The Government Autumn Spending Review, which was announced last week, includes changes to the regulations on sporting testimonials which will have an impact on county cricketers who are awarded a benefit or testimonial year in the future
The relevant section of the Spending Review states: “Following the consultation announced at Summer Budget 2015, the government will legislate to simplify the tax treatment of income from sporting testimonials.
From 6 April 2017, all income from sporting testimonials and benefit matches for employed sportspersons will be liable to income tax.
“In addition, an exemption of up to £50,000 will be available for employed sportspersons with income from sporting testimonials that are not contractual or customary.
"This legislation will apply where the sporting testimonial is granted or awarded on or after 25 November 2015, and only to events that take place after 5 April 2017.
“Separate legislation will be introduced before 6 April 2017 for the National Insurance treatment of this income which will follow the income tax treatment. (Finance Bill 2016).”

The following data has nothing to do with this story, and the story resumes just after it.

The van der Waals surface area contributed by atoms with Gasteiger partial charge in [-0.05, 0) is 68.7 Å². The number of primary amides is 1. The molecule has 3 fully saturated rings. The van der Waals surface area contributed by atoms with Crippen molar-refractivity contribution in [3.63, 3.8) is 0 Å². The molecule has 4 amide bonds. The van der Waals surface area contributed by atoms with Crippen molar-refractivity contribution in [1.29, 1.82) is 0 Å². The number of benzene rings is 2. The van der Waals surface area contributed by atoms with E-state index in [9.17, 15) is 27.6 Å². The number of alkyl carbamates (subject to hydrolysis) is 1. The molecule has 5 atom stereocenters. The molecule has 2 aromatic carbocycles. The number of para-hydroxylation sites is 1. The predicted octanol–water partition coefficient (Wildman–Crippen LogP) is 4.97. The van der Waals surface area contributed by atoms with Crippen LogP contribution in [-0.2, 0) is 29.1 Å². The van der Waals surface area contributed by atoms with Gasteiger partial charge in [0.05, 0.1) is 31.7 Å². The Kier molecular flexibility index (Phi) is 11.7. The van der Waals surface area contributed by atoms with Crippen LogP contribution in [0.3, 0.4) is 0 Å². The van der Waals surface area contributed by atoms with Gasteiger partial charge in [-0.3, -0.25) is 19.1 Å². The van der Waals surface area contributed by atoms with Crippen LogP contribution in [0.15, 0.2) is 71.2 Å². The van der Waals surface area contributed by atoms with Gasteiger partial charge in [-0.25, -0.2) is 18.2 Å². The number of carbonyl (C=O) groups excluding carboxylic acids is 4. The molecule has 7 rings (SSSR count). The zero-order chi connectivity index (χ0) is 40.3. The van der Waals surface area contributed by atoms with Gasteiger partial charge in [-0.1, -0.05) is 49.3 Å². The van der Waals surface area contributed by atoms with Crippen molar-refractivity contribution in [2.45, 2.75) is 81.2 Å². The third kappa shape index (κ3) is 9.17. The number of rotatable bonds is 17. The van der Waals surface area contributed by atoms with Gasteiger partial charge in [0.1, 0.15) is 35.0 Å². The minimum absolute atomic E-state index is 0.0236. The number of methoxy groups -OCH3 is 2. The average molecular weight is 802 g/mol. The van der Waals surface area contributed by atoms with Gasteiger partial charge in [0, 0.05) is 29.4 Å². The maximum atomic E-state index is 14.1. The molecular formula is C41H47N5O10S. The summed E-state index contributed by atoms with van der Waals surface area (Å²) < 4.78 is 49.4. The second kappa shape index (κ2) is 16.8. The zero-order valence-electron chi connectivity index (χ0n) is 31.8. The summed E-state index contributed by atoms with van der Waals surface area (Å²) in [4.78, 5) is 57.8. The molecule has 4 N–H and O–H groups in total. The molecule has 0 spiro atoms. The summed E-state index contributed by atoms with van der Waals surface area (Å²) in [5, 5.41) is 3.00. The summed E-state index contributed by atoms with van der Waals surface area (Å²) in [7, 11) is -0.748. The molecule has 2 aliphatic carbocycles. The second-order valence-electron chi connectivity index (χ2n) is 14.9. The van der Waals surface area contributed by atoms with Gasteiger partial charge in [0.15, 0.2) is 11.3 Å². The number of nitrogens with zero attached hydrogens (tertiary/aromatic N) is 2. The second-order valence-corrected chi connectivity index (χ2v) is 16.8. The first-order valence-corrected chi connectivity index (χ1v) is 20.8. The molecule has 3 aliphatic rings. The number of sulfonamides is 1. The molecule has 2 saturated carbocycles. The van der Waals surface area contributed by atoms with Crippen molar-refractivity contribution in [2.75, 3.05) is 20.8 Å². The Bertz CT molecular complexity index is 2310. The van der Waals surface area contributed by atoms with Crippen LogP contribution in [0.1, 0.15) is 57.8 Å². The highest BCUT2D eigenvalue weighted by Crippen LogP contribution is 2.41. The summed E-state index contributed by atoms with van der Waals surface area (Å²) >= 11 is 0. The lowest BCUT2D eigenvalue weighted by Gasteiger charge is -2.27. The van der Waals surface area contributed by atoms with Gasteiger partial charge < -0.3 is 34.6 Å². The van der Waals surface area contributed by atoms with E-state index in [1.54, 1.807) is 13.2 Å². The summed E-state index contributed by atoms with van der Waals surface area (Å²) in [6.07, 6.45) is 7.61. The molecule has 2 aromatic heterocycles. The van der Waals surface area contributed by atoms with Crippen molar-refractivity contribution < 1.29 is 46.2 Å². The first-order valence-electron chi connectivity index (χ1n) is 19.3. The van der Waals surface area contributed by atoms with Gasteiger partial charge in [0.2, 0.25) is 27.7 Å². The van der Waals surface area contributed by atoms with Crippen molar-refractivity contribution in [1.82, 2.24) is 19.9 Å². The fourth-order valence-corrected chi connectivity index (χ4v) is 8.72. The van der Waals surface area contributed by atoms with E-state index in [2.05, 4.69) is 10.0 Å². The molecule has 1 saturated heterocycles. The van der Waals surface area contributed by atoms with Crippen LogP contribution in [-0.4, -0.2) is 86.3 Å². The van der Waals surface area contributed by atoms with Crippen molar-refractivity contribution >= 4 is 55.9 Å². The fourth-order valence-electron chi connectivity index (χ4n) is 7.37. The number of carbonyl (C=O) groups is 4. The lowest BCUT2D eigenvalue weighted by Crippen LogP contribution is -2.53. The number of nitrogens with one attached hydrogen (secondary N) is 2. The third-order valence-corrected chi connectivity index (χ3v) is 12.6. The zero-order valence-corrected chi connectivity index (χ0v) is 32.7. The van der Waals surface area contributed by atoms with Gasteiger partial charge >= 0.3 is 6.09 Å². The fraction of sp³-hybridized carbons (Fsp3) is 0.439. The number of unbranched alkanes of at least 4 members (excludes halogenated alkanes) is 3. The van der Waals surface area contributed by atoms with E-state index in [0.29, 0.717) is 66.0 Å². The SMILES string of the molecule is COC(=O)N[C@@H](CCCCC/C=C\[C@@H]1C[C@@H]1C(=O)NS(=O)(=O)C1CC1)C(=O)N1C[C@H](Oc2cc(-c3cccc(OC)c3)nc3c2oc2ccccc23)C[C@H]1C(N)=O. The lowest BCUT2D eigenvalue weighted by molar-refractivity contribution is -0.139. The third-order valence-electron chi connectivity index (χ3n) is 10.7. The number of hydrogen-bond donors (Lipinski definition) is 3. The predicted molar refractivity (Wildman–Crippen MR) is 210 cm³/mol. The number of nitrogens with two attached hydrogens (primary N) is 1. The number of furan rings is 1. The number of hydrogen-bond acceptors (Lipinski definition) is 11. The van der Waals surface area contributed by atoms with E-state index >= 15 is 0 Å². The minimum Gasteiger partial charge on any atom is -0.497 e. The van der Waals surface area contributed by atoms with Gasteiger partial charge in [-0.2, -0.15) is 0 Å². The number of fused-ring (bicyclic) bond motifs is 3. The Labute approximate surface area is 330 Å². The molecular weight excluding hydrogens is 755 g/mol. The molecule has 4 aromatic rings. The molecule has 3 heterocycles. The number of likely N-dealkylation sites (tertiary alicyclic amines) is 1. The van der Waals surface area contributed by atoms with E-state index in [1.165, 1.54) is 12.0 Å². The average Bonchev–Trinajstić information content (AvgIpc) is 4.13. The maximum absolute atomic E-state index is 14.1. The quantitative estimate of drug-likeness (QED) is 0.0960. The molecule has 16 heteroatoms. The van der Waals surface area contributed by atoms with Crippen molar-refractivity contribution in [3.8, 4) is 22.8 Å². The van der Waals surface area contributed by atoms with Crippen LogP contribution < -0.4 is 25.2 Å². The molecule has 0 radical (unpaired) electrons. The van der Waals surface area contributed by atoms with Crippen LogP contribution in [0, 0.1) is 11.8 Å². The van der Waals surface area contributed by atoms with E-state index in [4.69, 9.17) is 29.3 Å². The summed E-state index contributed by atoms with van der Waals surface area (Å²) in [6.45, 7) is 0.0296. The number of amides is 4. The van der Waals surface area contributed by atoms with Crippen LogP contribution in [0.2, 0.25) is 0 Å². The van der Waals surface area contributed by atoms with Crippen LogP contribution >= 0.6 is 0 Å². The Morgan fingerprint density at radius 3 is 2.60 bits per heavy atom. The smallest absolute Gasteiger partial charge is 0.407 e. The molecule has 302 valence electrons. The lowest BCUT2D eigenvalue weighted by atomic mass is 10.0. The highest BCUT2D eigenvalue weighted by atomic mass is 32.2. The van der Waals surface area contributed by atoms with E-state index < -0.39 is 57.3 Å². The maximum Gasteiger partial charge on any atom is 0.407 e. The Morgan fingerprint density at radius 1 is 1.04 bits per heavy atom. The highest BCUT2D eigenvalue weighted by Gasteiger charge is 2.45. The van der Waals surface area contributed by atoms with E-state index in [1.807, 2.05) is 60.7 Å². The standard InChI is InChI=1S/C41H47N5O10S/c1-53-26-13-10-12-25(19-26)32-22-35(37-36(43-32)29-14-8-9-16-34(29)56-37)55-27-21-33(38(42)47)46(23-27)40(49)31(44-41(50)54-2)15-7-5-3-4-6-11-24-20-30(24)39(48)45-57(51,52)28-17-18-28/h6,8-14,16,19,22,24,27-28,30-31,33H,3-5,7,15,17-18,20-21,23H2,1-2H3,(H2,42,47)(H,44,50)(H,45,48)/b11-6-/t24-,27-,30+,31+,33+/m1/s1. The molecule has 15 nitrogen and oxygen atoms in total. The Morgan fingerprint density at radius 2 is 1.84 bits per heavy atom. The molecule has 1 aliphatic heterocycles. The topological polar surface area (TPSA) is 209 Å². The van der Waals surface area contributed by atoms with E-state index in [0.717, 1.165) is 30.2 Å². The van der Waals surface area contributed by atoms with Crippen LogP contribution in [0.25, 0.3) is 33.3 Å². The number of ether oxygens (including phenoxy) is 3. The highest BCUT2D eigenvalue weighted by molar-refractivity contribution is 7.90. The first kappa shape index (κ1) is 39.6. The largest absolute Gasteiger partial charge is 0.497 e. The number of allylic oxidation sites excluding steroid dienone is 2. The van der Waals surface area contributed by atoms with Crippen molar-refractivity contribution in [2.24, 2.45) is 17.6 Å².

Jason Ratcliffe, the Assistant Chief Executive of the PCA, said: “While we understand minister and HMRC’s legal stand point for these changes we are disappointed that income from sporting testimonials will be liable to income tax from April 5 2017.
“The principle that benefits should be regarded as an expression of gratitude rather than a form of remuneration was established in 1927 when James Seymour, the Kent batsman, won an appeal in the High Court against a case brought by the Inland Revenue.
“Last week’s spending review made the first significant changes to the sporting testimonial regulations in almost 90 years.
“The PCA and England and Wales Cricket Board have been involved in discussions with Her Majesty’s Revenue and Customs for some time and have been able to make representations which have helped to mitigate the impact of these changes by including the £50,000 threshold.
“It’s especially disappointing that from 2017 players who commit their time to a lifelong career of cricket from a very young age, won’t be able to benefit as many players have over the decades, or indeed for the cricketing public to demonstrate their appreciation and gratitude in the same way.
“We still await the full impact of the legislation and both PCA and ECB will continue to work closely with HMRC on this matter and to ensure we can advise and support our members on the implications of these changes.”